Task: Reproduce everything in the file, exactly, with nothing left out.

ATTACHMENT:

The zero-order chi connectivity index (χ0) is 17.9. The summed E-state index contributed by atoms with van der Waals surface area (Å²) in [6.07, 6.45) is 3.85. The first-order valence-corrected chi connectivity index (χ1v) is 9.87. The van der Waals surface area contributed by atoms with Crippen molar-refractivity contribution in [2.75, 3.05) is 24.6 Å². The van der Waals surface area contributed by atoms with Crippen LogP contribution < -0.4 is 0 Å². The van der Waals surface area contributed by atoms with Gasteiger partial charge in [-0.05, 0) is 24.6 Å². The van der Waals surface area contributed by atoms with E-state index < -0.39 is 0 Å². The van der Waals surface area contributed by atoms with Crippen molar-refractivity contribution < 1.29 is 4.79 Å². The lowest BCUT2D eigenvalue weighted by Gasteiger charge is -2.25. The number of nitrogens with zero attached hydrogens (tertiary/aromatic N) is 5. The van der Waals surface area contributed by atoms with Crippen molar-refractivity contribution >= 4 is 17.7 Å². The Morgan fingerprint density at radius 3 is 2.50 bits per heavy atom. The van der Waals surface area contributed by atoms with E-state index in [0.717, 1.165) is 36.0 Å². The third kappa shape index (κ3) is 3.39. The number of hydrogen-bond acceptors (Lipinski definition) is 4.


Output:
The zero-order chi connectivity index (χ0) is 17.9. The summed E-state index contributed by atoms with van der Waals surface area (Å²) in [6.07, 6.45) is 3.85. The first-order valence-corrected chi connectivity index (χ1v) is 9.87. The van der Waals surface area contributed by atoms with Crippen molar-refractivity contribution in [2.75, 3.05) is 24.6 Å². The van der Waals surface area contributed by atoms with Crippen LogP contribution < -0.4 is 0 Å². The van der Waals surface area contributed by atoms with Gasteiger partial charge in [-0.05, 0) is 24.6 Å². The van der Waals surface area contributed by atoms with E-state index < -0.39 is 0 Å². The van der Waals surface area contributed by atoms with Crippen molar-refractivity contribution < 1.29 is 4.79 Å². The lowest BCUT2D eigenvalue weighted by Gasteiger charge is -2.25. The number of nitrogens with zero attached hydrogens (tertiary/aromatic N) is 5. The van der Waals surface area contributed by atoms with Crippen molar-refractivity contribution >= 4 is 17.7 Å². The Morgan fingerprint density at radius 3 is 2.50 bits per heavy atom. The van der Waals surface area contributed by atoms with E-state index in [0.717, 1.165) is 36.0 Å². The third kappa shape index (κ3) is 3.39. The number of hydrogen-bond acceptors (Lipinski definition) is 4.